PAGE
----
In Puerto Rico, a new hurricane season threatens the elderly
At 84 years old and battling cancer, Israel Gonzalez Maldonado has lived without electricity for the nine months since Hurricanes Irma and Maria devastated Puerto Rico.
His wife, Zoraida Reyes, 77, struggles to keep the house stocked with fresh food without a refrigerator. At night, she fans her husband so he can sleep.
With another hurricane season starting, older Puerto Ricans have little to protect them from another storm on an impoverished island that remains far from fully recovered. Younger and wealthier people have been moving away for years, leaving an older and sicker population in the hands of an underfunded healthcare system. Tens of thousands more have fled since Maria.
Senior citizens make up a larger share of the population here than in all but four U.S. states, according to federal Census data. About half are disabled, more than any state.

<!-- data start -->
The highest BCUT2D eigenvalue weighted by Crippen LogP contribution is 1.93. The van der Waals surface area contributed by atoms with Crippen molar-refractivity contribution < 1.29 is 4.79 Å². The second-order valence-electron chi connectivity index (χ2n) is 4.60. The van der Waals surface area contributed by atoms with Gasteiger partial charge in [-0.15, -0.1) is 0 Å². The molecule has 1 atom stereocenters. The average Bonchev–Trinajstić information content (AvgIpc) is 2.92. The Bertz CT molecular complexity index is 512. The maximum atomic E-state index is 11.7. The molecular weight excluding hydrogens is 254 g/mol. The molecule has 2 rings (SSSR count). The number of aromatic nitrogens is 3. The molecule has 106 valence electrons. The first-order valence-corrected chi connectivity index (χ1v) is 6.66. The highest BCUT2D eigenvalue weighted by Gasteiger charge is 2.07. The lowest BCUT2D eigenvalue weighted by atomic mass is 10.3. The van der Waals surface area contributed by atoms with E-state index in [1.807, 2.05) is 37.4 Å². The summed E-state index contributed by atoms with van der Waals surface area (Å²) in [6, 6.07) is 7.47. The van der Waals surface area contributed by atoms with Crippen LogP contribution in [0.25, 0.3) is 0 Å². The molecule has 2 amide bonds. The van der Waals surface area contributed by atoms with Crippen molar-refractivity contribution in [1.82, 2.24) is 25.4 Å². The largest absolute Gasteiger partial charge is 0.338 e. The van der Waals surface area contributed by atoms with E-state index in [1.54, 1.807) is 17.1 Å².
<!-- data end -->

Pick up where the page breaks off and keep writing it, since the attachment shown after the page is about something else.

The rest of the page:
Forty percent of seniors rely on food stamps, more than three times the percentage in New York state, the second-highest nationally.
Yet the island has just six nursing homes - with a total of 159 beds - that are certified by the U.S. Centers for Medicare & Medicaid (CMS) to provide rehabilitative services.
A fragile healthcare system is hardly the only problem that leaves the elderly here - and all Puerto Ricans - vulnerable to another catastrophic storm.
About 7,000 houses and businesses still lack power, after Maria leveled a grid that was ill-maintained before the storm.